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Behind the Exhibit: The Jim Henson Exhibition

The Kickstarter-funded permanent exhibit, four years in the making, will feature hundreds of Hensonian objects

After losing his puppeteer of 27 years earlier this week, Kermit the Frog may be feeling particularly homesick. Luckily, the much-anticipated “Jim Henson Exhibition,” opening this Saturday at the Museum of the Moving Image, will provide Kermit and 46 of his fuzzy friends a stable home in the permanent collection.

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The four-year project began when the Jim Henson estate bequeathed the museum hundreds of objects in 2013, prompting a campaign to build a new gallery space devoted entirely to the puppet mastermind. In addition to a menagerie of Muppets, the exhibit would showcase storyboards, costumes, sketches, and BTS footage from classic productions like Sesame Street and The Dark Crystal.  

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In addition to the 2,200-square-foot gallery, the museum also planned a mobile extension of the exhibit, “The Jim Henson Exhibition: Imagination Unlimited,” which would travel the country, starting with Seattle’s Museum of Pop Culture. The ambitious project, which would include Muppet restoration and long-term maintenance, originally projected a $5 million fundraising goal. Earlier this year, MoMI launched a Kickstarter campaign in order to finish fundraising – a  tool increasingly utilized by arts organizations.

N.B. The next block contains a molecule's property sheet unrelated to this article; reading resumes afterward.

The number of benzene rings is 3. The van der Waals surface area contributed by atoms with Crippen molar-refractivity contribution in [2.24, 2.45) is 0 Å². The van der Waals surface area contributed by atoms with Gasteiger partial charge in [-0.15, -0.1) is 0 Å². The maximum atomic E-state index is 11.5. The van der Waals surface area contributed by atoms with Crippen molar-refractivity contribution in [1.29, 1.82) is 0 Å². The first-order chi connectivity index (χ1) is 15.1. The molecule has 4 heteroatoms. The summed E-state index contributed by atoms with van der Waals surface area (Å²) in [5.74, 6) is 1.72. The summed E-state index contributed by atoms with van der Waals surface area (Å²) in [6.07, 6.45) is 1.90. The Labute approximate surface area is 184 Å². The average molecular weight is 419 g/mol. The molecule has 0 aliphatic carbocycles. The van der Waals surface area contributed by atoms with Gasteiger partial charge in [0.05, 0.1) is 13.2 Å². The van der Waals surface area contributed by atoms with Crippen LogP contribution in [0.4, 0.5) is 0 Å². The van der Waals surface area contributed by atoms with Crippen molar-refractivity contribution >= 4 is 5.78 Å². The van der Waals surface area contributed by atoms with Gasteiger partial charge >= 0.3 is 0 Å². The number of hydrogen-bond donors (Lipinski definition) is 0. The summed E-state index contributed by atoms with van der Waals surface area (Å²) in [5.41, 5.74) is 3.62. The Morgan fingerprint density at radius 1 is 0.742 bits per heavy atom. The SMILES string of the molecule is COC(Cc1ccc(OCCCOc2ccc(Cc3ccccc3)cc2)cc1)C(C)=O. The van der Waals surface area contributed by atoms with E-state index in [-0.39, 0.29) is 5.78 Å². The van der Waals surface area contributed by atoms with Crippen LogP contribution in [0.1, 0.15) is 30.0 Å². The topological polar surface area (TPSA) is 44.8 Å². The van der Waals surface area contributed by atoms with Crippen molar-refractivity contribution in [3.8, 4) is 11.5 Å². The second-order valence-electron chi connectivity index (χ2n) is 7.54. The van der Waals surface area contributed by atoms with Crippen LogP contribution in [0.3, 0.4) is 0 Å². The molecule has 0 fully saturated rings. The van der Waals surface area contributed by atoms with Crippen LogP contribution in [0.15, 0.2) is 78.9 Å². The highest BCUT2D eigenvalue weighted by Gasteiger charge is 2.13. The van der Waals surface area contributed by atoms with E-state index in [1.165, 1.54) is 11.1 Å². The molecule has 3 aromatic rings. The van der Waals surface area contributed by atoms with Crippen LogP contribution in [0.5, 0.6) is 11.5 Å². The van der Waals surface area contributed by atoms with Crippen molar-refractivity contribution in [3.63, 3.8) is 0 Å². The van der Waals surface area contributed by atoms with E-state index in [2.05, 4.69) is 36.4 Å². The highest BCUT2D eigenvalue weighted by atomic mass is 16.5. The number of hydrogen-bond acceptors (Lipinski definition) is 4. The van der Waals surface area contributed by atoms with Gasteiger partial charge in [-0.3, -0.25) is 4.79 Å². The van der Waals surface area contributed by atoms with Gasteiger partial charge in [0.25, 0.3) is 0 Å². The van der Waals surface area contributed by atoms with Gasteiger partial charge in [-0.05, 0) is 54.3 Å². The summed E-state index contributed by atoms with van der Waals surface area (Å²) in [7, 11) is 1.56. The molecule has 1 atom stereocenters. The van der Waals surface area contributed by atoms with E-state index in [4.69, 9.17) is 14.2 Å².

“We helped bring Ai Wei Wei’s “Tree” sculptures to the courtyard at the Royal Academy of London,” says Kickstarter’s Arts Strategist Shane Brennan. “We’ve also worked with the Smithsonian to preserve Dorothy’s ruby slippers and Neil Armstrong’s space suit.”

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Preserving the work of Jim Henson through crowd funding seems especially appropriate given Sesame Street’s commitment to community activism through educational programming and its depiction of diverse and harmonious inner city life. When the Kickstarter launched in April, the community returned the favor: the campaign yielded $144,000, triple the initial goal, thanks to support from Sesame Street and abroad. “It’s not surprising that the bulk of the [backers] were from New York, Brooklyn and Queens,” says Brennan. “But there were also backers around the world, from Australia to the Netherlands. Even if they didn’t live in New York and could never come see the exhibit in person, the global community was really on board.”

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